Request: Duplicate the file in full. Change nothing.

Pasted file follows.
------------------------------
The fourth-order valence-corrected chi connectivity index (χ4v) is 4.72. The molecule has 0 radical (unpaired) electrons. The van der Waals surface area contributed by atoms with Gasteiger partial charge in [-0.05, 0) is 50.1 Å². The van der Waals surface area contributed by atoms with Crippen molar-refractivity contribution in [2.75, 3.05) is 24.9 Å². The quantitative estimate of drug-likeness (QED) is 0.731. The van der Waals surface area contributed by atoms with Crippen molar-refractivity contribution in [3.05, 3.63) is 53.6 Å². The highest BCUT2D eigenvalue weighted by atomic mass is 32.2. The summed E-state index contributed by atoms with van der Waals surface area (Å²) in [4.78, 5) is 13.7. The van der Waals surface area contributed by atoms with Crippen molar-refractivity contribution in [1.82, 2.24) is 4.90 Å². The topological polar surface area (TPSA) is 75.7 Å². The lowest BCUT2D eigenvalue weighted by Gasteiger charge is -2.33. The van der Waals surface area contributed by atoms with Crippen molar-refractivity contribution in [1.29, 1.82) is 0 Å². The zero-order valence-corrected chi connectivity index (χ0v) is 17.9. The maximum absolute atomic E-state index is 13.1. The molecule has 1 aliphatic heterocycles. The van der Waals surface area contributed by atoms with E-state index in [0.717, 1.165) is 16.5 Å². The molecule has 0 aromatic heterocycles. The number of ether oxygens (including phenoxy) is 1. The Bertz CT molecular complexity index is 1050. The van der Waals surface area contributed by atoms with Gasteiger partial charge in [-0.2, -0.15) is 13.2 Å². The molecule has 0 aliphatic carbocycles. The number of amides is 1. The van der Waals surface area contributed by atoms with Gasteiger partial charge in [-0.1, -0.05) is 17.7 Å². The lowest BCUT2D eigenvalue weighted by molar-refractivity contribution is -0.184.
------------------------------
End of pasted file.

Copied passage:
The fourth-order valence-corrected chi connectivity index (χ4v) is 4.72. The molecule has 0 radical (unpaired) electrons. The van der Waals surface area contributed by atoms with Gasteiger partial charge in [-0.05, 0) is 50.1 Å². The van der Waals surface area contributed by atoms with Crippen molar-refractivity contribution in [2.75, 3.05) is 24.9 Å². The quantitative estimate of drug-likeness (QED) is 0.731. The van der Waals surface area contributed by atoms with Crippen molar-refractivity contribution in [3.05, 3.63) is 53.6 Å². The highest BCUT2D eigenvalue weighted by atomic mass is 32.2. The summed E-state index contributed by atoms with van der Waals surface area (Å²) in [4.78, 5) is 13.7. The van der Waals surface area contributed by atoms with Crippen molar-refractivity contribution in [1.82, 2.24) is 4.90 Å². The topological polar surface area (TPSA) is 75.7 Å². The lowest BCUT2D eigenvalue weighted by Gasteiger charge is -2.33. The van der Waals surface area contributed by atoms with Crippen molar-refractivity contribution in [1.29, 1.82) is 0 Å². The zero-order valence-corrected chi connectivity index (χ0v) is 17.9. The maximum absolute atomic E-state index is 13.1. The molecule has 1 aliphatic heterocycles. The van der Waals surface area contributed by atoms with E-state index in [0.717, 1.165) is 16.5 Å². The molecule has 0 aromatic heterocycles. The number of ether oxygens (including phenoxy) is 1. The Bertz CT molecular complexity index is 1050. The van der Waals surface area contributed by atoms with Gasteiger partial charge in [-0.2, -0.15) is 13.2 Å². The molecule has 0 aliphatic carbocycles. The number of amides is 1. The van der Waals surface area contributed by atoms with Gasteiger partial charge in [-0.1, -0.05) is 17.7 Å². The lowest BCUT2D eigenvalue weighted by molar-refractivity contribution is -0.184.